If you can wash it, how is it any better than other material that can be washed? There are quick drying synthetic materials that are easy to wash and dry each wearing.

This sounds like marketing BS being used to sell expensive products.
There's probably a small grain of truth buried under a mountain of exaggeration. In the sports world there's still a bit of lore about wool being this magic fabric that wicks sweat and is odor-resistant and magically keeps a person warm but simultaneously keeps them cool. They are supplanted in effectiveness by well-engineered synthetics. It's evident by the obvious difference in market penetration.

I've got a bunch of wool garments as activewear for skiing, hiking, bicycling, and as well as normal clothing. I don't find them particularly standout, particularly in extreme conditions - high wind, high heat, high sweat, etc. The fit and color and weave and weight has a far bigger impact on the functionality of a garment than its material.

Like freecia said, if you dont sweat much, dont move around much, arent exposed to heat much, etc etc, you could get away without a wash. But likewise the same thing can be said of cotton or etc.

Practically speaking, based on experience, I dont actively seek out wool whether for socks or undergarments or sweaters. In fact I'll try to avoid it, except when used in blends. Pure wool are generally more fragile; prone to moth holes; have tendency to pill; easily distort or shrink; and more...
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Old Jun 17, 19, 9:25 am
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Here is a write up of some suggested travel shirts (albiet with a lot of marketing in it).

https://blog.tortugabackpacks.com/tr...eid=cded2ade65
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Old Jun 17, 19, 10:38 am
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Originally Posted by deniah View Post
There's probably a small grain of truth buried under a mountain of exaggeration. In the sports world there's still a bit of lore about wool being this magic fabric that wicks sweat and is odor-resistant and magically keeps a person warm but simultaneously keeps them cool. They are supplanted in effectiveness by well-engineered synthetics. It's evident by the obvious difference in market penetration.

I've got a bunch of wool garments as activewear for skiing, hiking, bicycling, and as well as normal clothing. I don't find them particularly standout, particularly in extreme conditions - high wind, high heat, high sweat, etc. The fit and color and weave and weight has a far bigger impact on the functionality of a garment than its material.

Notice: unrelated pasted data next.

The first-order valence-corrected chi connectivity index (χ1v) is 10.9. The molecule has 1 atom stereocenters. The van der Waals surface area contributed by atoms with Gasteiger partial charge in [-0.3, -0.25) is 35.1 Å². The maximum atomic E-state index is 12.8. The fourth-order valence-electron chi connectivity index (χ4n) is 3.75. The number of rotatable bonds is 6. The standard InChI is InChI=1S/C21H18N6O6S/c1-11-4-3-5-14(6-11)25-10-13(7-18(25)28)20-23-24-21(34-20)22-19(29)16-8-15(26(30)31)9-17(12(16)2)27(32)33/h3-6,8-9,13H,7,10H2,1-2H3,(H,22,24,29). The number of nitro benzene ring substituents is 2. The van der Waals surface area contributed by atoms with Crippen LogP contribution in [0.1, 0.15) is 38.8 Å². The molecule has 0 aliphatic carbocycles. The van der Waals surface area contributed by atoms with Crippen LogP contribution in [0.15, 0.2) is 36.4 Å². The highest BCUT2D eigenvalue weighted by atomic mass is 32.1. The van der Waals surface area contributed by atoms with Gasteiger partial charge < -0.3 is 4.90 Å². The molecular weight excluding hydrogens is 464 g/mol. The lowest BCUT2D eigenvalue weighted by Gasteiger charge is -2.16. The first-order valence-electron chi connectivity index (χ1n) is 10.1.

Like freecia said, if you dont sweat much, dont move around much, arent exposed to heat much, etc etc, you could get away without a wash. But likewise the same thing can be said of cotton or etc.

Practically speaking, based on experience, I dont actively seek out wool whether for socks or undergarments or sweaters. In fact I'll try to avoid it, except when used in blends. Pure wool are generally more fragile; prone to moth holes; have tendency to pill; easily distort or shrink; and more...
Okay, i understand you aren't as much as a believer as i am. To wit, i just did an experiment. It is 88 degrees F and super humid as always in Georgia. I went out and mowed 1/2 the yard in a cotton t shirt. After which there was zero place that was dry. It was so wet it looked like a wet t shirt contest and when i removed it it literally "peeled" away as it was completely stuck to my skin like some kind of slimy saran wrap coating. I then put on one of my merino shirts and mowed the other half (was hotter and i was already hot and sweaty to start), yet i stayed much cooler, the shirt did not get as sweaty (I am still wearing it now) and once i came back inside i did not necessarily feel the need to immediately remove it as i could feel it was drying inside my air conditioned house rapidly. That was about 10 minutes ago when i came in and i only see one dimed size patch of sweat on my upper chest (which was probably pre existing as i didn't towel dry off between shirts)

Hey don't take my word for it... i willing to give you my address, you can drive here and we can do this side by side test any day any time, i have the merino, the lawn the georgia heat and am willing to demonstrate side by side.

My advice? When it comes to heat, don't wear cotton. Just don't. Cotton might be good for 3 seasons but not for summer, not if you are out in the heat. As i have said, i also have some poly blend atheletic gear and all that stuff do is start to sour and smell like a combination of a jar of pickles/vinegar and someones feet after a day in the heat. Just my 0.2 cents.

Of course, YMMV
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Old Jun 17, 19, 11:59 am
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I have lived for years in places sunnier than Georgia, and more humid than Georgia. Also just got back from a visit to South East Asia.

Of talks about linen, seersucker, hopsack, muslin, drifit(TM), etc, the simple fact is past a certain climate window -- say, your Georgia example -- none of it really matters. It's going to be equally miserable.

Best thing to do short of moving out is to mow in the shade and with a cold beer.